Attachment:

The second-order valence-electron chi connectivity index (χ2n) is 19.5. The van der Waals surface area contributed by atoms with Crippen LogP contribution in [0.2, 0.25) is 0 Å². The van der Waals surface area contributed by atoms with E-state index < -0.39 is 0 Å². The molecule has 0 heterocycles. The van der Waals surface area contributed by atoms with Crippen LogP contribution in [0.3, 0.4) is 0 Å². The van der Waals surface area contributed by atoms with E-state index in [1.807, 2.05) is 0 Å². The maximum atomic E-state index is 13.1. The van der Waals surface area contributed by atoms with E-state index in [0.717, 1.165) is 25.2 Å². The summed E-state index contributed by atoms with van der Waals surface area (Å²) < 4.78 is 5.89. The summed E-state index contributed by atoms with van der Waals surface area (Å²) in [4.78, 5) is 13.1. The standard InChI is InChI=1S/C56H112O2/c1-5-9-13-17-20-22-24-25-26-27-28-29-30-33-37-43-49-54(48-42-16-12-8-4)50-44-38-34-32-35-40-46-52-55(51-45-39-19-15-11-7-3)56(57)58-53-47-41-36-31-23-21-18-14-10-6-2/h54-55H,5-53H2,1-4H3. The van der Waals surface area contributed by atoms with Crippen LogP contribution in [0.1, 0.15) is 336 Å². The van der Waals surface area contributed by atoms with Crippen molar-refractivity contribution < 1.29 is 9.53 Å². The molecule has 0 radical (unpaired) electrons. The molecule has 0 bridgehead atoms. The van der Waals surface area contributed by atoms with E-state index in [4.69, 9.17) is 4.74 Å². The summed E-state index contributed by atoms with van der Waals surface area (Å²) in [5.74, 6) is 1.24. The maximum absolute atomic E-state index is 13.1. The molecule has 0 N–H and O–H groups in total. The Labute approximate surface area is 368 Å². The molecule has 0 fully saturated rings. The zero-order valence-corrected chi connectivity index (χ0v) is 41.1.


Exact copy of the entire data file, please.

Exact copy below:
The second-order valence-electron chi connectivity index (χ2n) is 19.5. The van der Waals surface area contributed by atoms with Crippen LogP contribution in [0.2, 0.25) is 0 Å². The van der Waals surface area contributed by atoms with E-state index < -0.39 is 0 Å². The molecule has 0 heterocycles. The van der Waals surface area contributed by atoms with Crippen LogP contribution in [0.3, 0.4) is 0 Å². The van der Waals surface area contributed by atoms with E-state index in [1.807, 2.05) is 0 Å². The maximum atomic E-state index is 13.1. The van der Waals surface area contributed by atoms with E-state index in [0.717, 1.165) is 25.2 Å². The summed E-state index contributed by atoms with van der Waals surface area (Å²) < 4.78 is 5.89. The summed E-state index contributed by atoms with van der Waals surface area (Å²) in [4.78, 5) is 13.1. The standard InChI is InChI=1S/C56H112O2/c1-5-9-13-17-20-22-24-25-26-27-28-29-30-33-37-43-49-54(48-42-16-12-8-4)50-44-38-34-32-35-40-46-52-55(51-45-39-19-15-11-7-3)56(57)58-53-47-41-36-31-23-21-18-14-10-6-2/h54-55H,5-53H2,1-4H3. The van der Waals surface area contributed by atoms with Crippen LogP contribution in [0.1, 0.15) is 336 Å². The van der Waals surface area contributed by atoms with Crippen molar-refractivity contribution < 1.29 is 9.53 Å². The molecule has 0 radical (unpaired) electrons. The molecule has 0 bridgehead atoms. The van der Waals surface area contributed by atoms with E-state index in [4.69, 9.17) is 4.74 Å². The summed E-state index contributed by atoms with van der Waals surface area (Å²) in [5.74, 6) is 1.24. The maximum absolute atomic E-state index is 13.1. The molecule has 0 N–H and O–H groups in total. The Labute approximate surface area is 368 Å². The molecule has 0 fully saturated rings. The zero-order valence-corrected chi connectivity index (χ0v) is 41.1.